When I saw this article on my Twitter feed, I did a double take.
The article covers a report by Goldman Sachs that bears out the numbers that “all-women and mixed-gender” teams in the U.S. fund outperformed all-male management “so far this year.”
I wasn’t surprised by the news, but rather that this story was seen as news at all. This indicates that the results were surprising or unexpected.
But the math has already proven this out.
Wait, math from a “creative?” Why not? Math is one of the most creative and beautiful art forms. Math dictates so many things in the world we experience. (Check out “The Elegant Universe” if you want to dig into this concept.)
Math is the truth, and the truth is beautiful — especially as it relates to the mathematical beauty of diverse teams.
One leading MBA program that used mathematical modeling to look at team decision-making showed that teams that used the same approach to solving a problem were 50% less accurate than teams with divergent thinking.
Another study using quantitative modeling proved that as teams grow, the lack of diverse thinking can magnify and lead to a 71% error rate.
It doesn’t take a math genius to see the truth in these numbers.
In our industry, diverse points of view and experiences lead to less obvious, more authentic ideas that connect with more people. We know this anecdotally, but isn’t it time our industry proves it?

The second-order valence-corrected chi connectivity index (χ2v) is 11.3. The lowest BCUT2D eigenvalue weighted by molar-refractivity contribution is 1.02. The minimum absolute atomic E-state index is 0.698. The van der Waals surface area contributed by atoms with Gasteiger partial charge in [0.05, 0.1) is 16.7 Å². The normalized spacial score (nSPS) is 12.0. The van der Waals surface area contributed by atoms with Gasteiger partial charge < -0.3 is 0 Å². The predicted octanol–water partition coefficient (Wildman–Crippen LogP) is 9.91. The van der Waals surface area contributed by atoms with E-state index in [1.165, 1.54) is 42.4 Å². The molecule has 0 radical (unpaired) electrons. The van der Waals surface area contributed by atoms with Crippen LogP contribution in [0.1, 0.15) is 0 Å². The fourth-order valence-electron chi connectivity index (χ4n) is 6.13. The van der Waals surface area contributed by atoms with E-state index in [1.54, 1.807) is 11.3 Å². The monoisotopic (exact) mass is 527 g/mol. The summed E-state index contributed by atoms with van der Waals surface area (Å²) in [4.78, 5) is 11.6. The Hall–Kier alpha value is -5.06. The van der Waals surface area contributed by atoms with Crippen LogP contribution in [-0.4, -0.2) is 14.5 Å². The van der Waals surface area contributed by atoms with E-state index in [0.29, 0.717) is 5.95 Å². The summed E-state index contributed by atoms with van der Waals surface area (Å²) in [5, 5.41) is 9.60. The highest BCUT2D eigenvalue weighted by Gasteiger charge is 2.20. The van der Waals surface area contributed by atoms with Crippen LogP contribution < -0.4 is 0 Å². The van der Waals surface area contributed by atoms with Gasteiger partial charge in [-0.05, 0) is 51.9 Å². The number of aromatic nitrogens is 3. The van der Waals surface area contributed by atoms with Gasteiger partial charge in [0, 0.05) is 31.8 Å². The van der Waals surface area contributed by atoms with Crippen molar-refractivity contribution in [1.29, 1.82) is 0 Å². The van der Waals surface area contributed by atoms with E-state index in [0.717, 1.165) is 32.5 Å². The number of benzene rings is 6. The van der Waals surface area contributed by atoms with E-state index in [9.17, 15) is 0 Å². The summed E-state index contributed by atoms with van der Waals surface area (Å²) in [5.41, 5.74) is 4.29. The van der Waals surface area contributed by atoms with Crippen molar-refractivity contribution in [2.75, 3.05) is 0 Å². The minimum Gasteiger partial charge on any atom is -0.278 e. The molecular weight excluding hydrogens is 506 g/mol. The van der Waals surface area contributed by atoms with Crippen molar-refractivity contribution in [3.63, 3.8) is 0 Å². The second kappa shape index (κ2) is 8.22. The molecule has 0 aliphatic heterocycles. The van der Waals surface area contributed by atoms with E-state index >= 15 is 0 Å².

Creative award shows would be a good place to start. In our industry, award shows can launch and propel careers, improve salaries and earn attention.
We already support fantastic organizations such as AdColor, which champions diversity and inclusion. But what if the larger creative awards community committed to quantifiable governing criteria, too?
Creative award shows should reflect the diversity we want to promote. We can track data against this, holding ourselves accountable to the results, while proving the mathematical beauty of diverse teams.
As brands demand more from agencies, and consumers demand brands do more good in the world, our industry has a chance to lead the charge. We can create a world where the fact that diverse thinking leads to high performance is no longer seen as news.
Because beauty and truth are one and the same – just look at the math.
Jason Musante is chief creative officer at Huge